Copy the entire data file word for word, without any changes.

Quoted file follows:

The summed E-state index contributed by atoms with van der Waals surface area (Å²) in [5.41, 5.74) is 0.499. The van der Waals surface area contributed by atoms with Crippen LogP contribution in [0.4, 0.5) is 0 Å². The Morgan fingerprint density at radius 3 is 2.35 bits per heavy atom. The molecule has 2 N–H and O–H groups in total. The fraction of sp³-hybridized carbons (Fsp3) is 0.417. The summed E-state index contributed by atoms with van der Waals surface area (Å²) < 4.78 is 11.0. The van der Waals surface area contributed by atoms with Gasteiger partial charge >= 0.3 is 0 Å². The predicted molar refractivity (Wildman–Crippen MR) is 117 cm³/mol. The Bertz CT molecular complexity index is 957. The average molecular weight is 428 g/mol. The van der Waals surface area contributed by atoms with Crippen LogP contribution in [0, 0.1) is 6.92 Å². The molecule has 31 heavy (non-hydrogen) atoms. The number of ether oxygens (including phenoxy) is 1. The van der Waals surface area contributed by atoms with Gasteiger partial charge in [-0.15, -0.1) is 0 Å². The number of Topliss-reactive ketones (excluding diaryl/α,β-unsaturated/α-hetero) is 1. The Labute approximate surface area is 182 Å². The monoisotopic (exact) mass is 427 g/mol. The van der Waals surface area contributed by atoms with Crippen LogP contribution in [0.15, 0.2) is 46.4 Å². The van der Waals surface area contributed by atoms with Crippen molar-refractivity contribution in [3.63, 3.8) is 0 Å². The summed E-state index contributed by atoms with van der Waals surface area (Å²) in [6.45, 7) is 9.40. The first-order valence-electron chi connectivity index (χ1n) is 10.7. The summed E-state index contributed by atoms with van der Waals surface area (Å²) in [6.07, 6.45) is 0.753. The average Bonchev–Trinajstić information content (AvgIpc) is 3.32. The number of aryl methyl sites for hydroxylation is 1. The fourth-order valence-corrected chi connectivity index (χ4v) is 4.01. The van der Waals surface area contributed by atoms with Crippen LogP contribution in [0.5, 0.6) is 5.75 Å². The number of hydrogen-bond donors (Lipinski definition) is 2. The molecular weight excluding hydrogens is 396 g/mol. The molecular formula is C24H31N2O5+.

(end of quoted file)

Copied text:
The summed E-state index contributed by atoms with van der Waals surface area (Å²) in [5.41, 5.74) is 0.499. The van der Waals surface area contributed by atoms with Crippen LogP contribution in [0.4, 0.5) is 0 Å². The Morgan fingerprint density at radius 3 is 2.35 bits per heavy atom. The molecule has 2 N–H and O–H groups in total. The fraction of sp³-hybridized carbons (Fsp3) is 0.417. The summed E-state index contributed by atoms with van der Waals surface area (Å²) < 4.78 is 11.0. The van der Waals surface area contributed by atoms with Gasteiger partial charge >= 0.3 is 0 Å². The predicted molar refractivity (Wildman–Crippen MR) is 117 cm³/mol. The Bertz CT molecular complexity index is 957. The average molecular weight is 428 g/mol. The van der Waals surface area contributed by atoms with Crippen LogP contribution in [0, 0.1) is 6.92 Å². The molecule has 31 heavy (non-hydrogen) atoms. The number of ether oxygens (including phenoxy) is 1. The van der Waals surface area contributed by atoms with Gasteiger partial charge in [-0.15, -0.1) is 0 Å². The number of Topliss-reactive ketones (excluding diaryl/α,β-unsaturated/α-hetero) is 1. The Labute approximate surface area is 182 Å². The monoisotopic (exact) mass is 427 g/mol. The van der Waals surface area contributed by atoms with Crippen LogP contribution in [0.15, 0.2) is 46.4 Å². The van der Waals surface area contributed by atoms with Crippen molar-refractivity contribution in [3.63, 3.8) is 0 Å². The summed E-state index contributed by atoms with van der Waals surface area (Å²) in [6.45, 7) is 9.40. The first-order valence-electron chi connectivity index (χ1n) is 10.7. The summed E-state index contributed by atoms with van der Waals surface area (Å²) in [6.07, 6.45) is 0.753. The average Bonchev–Trinajstić information content (AvgIpc) is 3.32. The number of aryl methyl sites for hydroxylation is 1. The fourth-order valence-corrected chi connectivity index (χ4v) is 4.01. The van der Waals surface area contributed by atoms with Crippen LogP contribution in [0.5, 0.6) is 5.75 Å². The number of hydrogen-bond donors (Lipinski definition) is 2. The molecular weight excluding hydrogens is 396 g/mol. The molecular formula is C24H31N2O5+.